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Investment Firms Try to Find Their Social Media Groove

A recent ranking by research firm Dalbar reveals how Ameriprise, John Hancock, New York Life and Prudential have created winning social media campaigns.

  • Frances Denmark

Financial services companies have been slower than their brethren in other industries to embrace social media, but a recent report by Boston-based Dalbar suggests that investment firms may finally be joining the Facebook-enthused Twitterati. In May the independent research firm released its first-ever ranking of social media engagement by financial services firms (awarding them up to five stars). The winners: Ameriprise Financial, John Hancock Financial Services, New York Life Insurance Co. and Prudential Financial.

What does it take to be a top-ranked financial services firm? It used to be enough to attract mega-assets while offering a great lineup of products and excellent customer service. Those qualities are still important, but the bar has been raised. As Facebook, Twitter and LinkedIn have made increasingly deeper inroads into the communications landscape, fund companies have entered a new arena in which to compete with their peers.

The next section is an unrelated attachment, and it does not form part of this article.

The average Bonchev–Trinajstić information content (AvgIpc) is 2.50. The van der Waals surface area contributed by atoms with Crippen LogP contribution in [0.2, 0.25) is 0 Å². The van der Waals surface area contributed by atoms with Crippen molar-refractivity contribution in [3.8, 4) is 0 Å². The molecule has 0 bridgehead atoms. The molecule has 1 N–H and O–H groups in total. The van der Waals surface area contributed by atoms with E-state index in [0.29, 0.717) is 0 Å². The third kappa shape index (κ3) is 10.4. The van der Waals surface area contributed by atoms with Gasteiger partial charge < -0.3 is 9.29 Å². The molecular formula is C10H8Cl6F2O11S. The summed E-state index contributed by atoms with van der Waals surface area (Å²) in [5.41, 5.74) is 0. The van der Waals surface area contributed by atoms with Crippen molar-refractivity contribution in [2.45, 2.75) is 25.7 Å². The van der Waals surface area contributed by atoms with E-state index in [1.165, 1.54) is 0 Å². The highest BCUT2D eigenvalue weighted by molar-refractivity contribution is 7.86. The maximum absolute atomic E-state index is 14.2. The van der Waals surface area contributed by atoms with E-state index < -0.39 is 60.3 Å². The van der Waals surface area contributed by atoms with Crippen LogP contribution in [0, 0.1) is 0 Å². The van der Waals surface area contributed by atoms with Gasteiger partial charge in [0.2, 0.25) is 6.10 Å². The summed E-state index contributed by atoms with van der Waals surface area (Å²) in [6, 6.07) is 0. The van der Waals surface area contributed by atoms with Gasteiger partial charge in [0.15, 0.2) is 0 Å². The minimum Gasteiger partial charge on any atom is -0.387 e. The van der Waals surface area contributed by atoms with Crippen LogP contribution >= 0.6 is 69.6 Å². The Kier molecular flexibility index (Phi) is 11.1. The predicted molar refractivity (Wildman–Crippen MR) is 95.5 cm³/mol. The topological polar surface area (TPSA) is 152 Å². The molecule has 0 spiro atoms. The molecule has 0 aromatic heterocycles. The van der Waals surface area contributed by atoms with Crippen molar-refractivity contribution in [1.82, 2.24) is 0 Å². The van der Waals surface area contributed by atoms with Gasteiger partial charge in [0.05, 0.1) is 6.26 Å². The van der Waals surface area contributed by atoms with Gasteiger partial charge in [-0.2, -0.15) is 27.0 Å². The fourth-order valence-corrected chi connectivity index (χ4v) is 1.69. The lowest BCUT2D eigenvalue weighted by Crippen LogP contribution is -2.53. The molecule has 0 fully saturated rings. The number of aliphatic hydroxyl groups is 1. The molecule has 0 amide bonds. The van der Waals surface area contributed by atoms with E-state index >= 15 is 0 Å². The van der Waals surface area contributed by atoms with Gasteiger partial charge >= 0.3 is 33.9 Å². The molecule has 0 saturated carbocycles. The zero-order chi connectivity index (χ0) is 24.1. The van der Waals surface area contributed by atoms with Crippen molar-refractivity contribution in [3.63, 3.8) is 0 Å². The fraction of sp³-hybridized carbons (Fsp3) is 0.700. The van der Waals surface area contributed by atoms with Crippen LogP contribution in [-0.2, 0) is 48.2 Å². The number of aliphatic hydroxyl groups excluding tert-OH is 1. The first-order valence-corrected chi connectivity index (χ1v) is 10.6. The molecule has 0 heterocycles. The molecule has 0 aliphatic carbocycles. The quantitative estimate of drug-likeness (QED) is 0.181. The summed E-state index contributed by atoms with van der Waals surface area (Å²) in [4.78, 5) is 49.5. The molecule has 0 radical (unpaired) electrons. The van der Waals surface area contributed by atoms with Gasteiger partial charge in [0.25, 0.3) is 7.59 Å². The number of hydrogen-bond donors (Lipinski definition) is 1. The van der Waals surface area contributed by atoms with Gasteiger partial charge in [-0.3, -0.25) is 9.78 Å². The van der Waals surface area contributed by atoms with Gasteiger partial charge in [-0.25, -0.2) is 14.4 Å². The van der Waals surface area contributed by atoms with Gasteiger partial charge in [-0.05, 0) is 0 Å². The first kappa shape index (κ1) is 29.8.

“Everyone has skin in the game,” explains Kathleen Whalen, a principal of Dalbar, which has been vetting investment and insurance companies, financial professionals and retirement plan providers since 1976. “This is a huge part of how people communicate these days.”

Dalbar started ranking investment companies in the 1990s on their web site features and functionality, and it views social media prowess as a natural extension. To ferret out the savviest social media players, the firm undertook an in-depth exploration of 60 companies, judging them on two criteria: “follower engagement” (the average percentage of total followers that liked, commented upon or shared) and “intentionally engaging posts” (the percentage of posts meant to initiate engagement).

The winners’ successes provide a road map for other firms to follow, that is, if they want to reach an audience that uses social media.